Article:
“Flipped” and adaptive learning programs gained traction on campus. A high-profile internet hoax involving a college athlete propelled the term “catfishing” into the public consciousness. MOOCs hit some key stumbling blocks, while the notion of a college degree became more fluid.

ed-tech These were some of the key ed-tech developments affecting colleges and universities in the past year—and we’ve got a full recap for you right here.

In this special all-digital publication, the editors of eCampus News highlight what we think are the 10 most significant higher-education technology stories of 2013.

To learn how these stories have made an impact on colleges and universities this year—and how they’ll continue to shape higher education in 2014 and beyond—read on.

2. Universities struggle to identify an appropriate business model for MOOCs.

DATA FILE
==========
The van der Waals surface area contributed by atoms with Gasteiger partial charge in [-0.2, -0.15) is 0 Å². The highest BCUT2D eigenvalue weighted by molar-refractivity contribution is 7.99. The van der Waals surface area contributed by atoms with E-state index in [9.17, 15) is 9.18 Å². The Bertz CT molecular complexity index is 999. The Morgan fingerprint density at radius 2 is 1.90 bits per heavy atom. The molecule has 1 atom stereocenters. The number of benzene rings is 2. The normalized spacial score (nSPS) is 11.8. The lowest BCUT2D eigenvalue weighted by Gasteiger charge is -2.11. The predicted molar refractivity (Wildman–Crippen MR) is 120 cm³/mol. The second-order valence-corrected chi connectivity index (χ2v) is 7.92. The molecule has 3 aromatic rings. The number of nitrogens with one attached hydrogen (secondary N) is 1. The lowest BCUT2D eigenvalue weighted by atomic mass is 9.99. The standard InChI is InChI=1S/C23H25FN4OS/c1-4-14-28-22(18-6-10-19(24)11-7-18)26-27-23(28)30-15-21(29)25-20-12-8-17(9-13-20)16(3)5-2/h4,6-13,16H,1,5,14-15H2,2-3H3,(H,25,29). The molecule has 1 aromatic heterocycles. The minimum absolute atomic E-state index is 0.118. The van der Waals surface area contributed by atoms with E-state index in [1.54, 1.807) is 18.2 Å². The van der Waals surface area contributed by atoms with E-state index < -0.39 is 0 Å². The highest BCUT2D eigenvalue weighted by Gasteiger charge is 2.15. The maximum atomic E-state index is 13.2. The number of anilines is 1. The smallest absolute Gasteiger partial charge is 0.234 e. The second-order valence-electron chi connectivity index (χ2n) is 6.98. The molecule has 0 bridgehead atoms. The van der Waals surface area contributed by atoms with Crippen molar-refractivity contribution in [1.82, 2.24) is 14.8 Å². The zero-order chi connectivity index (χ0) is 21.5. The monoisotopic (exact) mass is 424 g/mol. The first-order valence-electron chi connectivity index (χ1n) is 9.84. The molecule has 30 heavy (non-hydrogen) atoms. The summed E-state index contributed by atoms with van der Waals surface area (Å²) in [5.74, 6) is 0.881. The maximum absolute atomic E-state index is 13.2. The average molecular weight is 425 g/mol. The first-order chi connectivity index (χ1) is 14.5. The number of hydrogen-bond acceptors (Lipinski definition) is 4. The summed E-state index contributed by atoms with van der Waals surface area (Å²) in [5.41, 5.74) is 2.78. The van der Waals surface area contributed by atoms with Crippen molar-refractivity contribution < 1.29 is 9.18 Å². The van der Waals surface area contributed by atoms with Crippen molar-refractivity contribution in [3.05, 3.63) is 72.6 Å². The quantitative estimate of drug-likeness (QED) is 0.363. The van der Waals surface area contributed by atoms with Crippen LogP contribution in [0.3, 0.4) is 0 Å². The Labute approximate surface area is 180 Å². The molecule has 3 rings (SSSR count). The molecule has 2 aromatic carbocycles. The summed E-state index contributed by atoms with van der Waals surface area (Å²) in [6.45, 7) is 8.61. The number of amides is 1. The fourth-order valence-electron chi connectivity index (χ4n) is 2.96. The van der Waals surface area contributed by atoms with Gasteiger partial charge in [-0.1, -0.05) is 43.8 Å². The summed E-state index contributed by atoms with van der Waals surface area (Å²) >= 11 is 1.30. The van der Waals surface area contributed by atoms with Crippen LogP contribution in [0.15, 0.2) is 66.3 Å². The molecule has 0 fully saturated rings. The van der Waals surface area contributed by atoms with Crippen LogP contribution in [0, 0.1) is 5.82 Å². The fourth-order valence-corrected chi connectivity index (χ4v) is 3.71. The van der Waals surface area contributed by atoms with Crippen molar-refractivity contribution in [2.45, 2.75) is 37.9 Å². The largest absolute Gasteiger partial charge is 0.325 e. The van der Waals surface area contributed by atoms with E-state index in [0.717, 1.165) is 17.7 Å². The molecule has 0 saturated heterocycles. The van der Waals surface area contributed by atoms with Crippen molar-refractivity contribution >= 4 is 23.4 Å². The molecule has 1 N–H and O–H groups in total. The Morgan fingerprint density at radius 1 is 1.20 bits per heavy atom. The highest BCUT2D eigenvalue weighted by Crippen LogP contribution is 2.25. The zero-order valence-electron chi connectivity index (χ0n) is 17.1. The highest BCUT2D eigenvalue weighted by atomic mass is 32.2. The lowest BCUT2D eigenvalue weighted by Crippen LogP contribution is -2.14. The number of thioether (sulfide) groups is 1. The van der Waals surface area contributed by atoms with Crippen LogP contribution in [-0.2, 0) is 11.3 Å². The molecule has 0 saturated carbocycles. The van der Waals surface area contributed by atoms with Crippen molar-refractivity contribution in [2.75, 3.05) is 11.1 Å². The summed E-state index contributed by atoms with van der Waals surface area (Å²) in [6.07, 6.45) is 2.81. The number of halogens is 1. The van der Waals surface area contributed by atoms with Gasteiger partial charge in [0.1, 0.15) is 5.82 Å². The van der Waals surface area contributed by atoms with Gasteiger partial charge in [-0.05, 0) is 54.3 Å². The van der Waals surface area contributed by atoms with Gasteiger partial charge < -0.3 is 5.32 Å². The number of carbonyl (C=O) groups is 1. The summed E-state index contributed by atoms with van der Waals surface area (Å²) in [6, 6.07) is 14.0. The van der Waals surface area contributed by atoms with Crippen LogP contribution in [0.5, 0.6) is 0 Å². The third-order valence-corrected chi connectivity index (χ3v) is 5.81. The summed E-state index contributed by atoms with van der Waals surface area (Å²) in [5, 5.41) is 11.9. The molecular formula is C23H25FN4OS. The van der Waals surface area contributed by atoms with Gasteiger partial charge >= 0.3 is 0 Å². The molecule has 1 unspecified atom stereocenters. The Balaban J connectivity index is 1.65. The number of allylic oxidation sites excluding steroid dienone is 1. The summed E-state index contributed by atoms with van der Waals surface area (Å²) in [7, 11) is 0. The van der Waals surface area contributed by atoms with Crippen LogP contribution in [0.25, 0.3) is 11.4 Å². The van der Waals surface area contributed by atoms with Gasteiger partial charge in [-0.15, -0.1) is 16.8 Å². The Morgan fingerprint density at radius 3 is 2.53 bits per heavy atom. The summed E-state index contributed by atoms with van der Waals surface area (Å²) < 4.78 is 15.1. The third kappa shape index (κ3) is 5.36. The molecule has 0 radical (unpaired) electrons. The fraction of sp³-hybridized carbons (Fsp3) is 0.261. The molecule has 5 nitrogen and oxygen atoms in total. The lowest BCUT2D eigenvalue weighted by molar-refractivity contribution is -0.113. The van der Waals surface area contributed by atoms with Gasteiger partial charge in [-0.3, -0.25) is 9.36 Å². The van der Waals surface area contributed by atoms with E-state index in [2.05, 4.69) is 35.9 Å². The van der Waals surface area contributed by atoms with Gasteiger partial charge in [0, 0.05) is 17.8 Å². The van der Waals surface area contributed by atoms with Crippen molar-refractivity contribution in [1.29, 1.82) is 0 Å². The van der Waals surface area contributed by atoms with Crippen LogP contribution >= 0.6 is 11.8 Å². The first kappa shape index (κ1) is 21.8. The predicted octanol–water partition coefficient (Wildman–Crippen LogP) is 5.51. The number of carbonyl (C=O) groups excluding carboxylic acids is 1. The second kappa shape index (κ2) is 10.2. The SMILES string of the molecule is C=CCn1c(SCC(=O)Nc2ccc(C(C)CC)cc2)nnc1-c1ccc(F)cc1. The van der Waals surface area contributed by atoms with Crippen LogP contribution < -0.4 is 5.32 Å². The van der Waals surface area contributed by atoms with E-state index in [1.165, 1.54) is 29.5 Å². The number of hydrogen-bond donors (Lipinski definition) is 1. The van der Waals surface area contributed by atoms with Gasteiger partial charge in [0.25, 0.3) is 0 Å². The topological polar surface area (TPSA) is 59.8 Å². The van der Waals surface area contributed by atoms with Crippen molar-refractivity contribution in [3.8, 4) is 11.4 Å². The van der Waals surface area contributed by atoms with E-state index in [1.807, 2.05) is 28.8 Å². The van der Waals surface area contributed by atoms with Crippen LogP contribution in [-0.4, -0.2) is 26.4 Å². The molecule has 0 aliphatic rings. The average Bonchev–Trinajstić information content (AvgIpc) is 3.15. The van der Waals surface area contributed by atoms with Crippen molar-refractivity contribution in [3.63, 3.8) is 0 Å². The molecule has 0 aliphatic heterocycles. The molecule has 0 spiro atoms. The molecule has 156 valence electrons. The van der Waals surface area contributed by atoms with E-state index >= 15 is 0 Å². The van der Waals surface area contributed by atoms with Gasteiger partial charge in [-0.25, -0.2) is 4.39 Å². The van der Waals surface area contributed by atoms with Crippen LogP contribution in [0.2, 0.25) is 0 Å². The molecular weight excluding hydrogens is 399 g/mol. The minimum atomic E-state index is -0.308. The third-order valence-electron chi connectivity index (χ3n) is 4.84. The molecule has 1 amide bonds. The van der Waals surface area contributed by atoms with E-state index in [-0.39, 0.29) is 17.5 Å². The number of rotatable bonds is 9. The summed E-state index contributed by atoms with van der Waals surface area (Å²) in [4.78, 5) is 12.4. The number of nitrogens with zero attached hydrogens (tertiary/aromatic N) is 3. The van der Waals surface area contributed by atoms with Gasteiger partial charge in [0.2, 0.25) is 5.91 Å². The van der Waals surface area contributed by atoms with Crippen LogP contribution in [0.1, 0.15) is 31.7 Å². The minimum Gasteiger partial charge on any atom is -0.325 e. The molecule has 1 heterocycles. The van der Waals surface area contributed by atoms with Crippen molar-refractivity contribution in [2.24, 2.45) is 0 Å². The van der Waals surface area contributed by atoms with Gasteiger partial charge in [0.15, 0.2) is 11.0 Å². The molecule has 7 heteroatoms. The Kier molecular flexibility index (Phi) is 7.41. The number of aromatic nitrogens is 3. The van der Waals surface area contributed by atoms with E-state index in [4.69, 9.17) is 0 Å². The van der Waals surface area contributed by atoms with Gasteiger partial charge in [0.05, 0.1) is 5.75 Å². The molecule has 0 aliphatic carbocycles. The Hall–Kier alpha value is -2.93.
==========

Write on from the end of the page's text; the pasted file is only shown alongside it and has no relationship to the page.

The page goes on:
Last year, the biggest higher-ed tech story was the emergence of massive open online courses (MOOCs), as they took higher education by storm. In 2013, however, some growing pains were evident as universities considered how to adopt MOOCs in a way that makes sense for their institution.

Should universities grant credit to students who complete MOOCs? If so, how can they ensure the integrity of students’ work? Do MOOCs represent a viable business investment? Can charging a nominal fee for participation offset the costs of MOOC production or even help turn a profit? These were some of the questions that campus leaders faced this year.

In January, a new business model for MOOCs emerged, as nine universities piloted a program called MOOC2Degree that offers students free access to MOOCs for credit in hopes of increasing college enrollment and accessibility.

Shortly after that, Coursera announced that five of its MOOCs were recommended for credit by the American Council on Education (ACE), opening the floodgates on offering MOOCs for credit.